As just noted, participation in a legal syringe exchange program does not protect injectors from arrest for possession of drug paraphernalia. However, some syringe exchange programs in California have begun to issue cards to their clients identifying them as participants in a sanctioned syringe exchange, with the hope that such cards will deter police and prosecutors from conducting arrests or filing charges.100 Syringe exchange clients in Berkeley (Alameda County) told Human Rights Watch that being identified on the card as a “volunteer” of the local syringe exchange program provided them some additional protection. However, other clients spoke of having been arrested despite presentation of identity cards. Thirty-nine-year-old Austin W., a client of HHCLA’s syringe exchange in Los Angeles, said the police “take my outfits and the card and throw it away, and go, ‘This means nothing to us.’”101 HHCLA’s cards used to include a printed endorsement of syringe exchange by former Los Angeles mayor Richard Riordan, but according to Austin W., the police still confiscated them. About a year and a half ago, he was exiting his apartment building on Fifth Street when the police stopped him and asked him for identification.
They said, “Well here, give me your wallet,” and when they found my needle card and they looked on the back, they made a comment about, “Well Richard Riordan says it’s OK.” I go, “Yeah,” and then they searched my person and they found the outfit and some cottons and cookers inside, and they took it and took the card.
An HHCLA volunteer told Human Rights Watch that he had heard stories like this from other clients as well. “They tell me, ‘Well you know, [the police] stopped me and took my needles.’ And I say, ‘You show them your card, your needle exchange card?’ And they say, ‘Yeah, but they don’t give a fuck about that’.”102 Malcolm T., thirty-six, a client of Clean Needles Now’s Hollywood site, stressed that once an injector had been stopped with drug paraphernalia, a card would do nothing more than enable him or her to negotiate a lighter sentence. “By that time you’re already in jail,” he said. And because “most people that are in jail do not want to stay in jail” according to Malcolm T., they would accept an offer of probation or less jail time.103 In his experience, cards did not provide an effective bar to arrest or prosecution for syringe possession.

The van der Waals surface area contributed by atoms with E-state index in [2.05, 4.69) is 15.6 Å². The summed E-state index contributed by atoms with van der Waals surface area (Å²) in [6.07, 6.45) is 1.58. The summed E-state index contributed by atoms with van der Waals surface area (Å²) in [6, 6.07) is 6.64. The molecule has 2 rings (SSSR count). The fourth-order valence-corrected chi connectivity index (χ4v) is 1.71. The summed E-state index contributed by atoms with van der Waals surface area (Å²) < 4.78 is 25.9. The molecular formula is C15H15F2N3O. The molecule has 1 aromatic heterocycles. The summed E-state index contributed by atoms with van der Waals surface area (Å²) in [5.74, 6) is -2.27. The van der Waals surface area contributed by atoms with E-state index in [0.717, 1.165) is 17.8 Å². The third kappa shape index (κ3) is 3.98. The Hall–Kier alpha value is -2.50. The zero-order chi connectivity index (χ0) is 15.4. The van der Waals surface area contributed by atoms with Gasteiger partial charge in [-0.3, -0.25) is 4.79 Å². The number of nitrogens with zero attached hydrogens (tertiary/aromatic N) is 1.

Intimidating searches and seizures
As suggested by some of the accounts above, police officers often ask suspected drug users to empty their pockets of syringes or other sharp objects before conducting “pat down” or other searches. A number of injectors told Human Rights Watch that, if stopped by police, they would voluntarily hand over their syringes or freely admit to having syringes on their person. While this practice may be a reasonable precaution against needle-stick injuries, police officers must obtain consent to conduct even a pat down search absent reasonable suspicion that an individual has committed a criminal offense and is presently armed and dangerous.104
Some injectors told Human Rights Watch that police officers would often react with hostility and even violence if they found a syringe during a search. This raises the concern that injectors who would not otherwise consent to an unauthorized search might feel threatened into handing over their syringes out of fear of retaliatory action. Thirty-five-year-old Saundra O., who said she had been stopped with syringes about three times in the last year, said the police “got pretty pissed off” when she denied having any sharp objects in her pocket and the police subsequently found one. “The [officer] said, ‘You told me you didn’t have anything sharp . . . . You’re going to jail.”105 As a result of this incident, she said, she empties her pockets or her purse whenever officers ask her to.106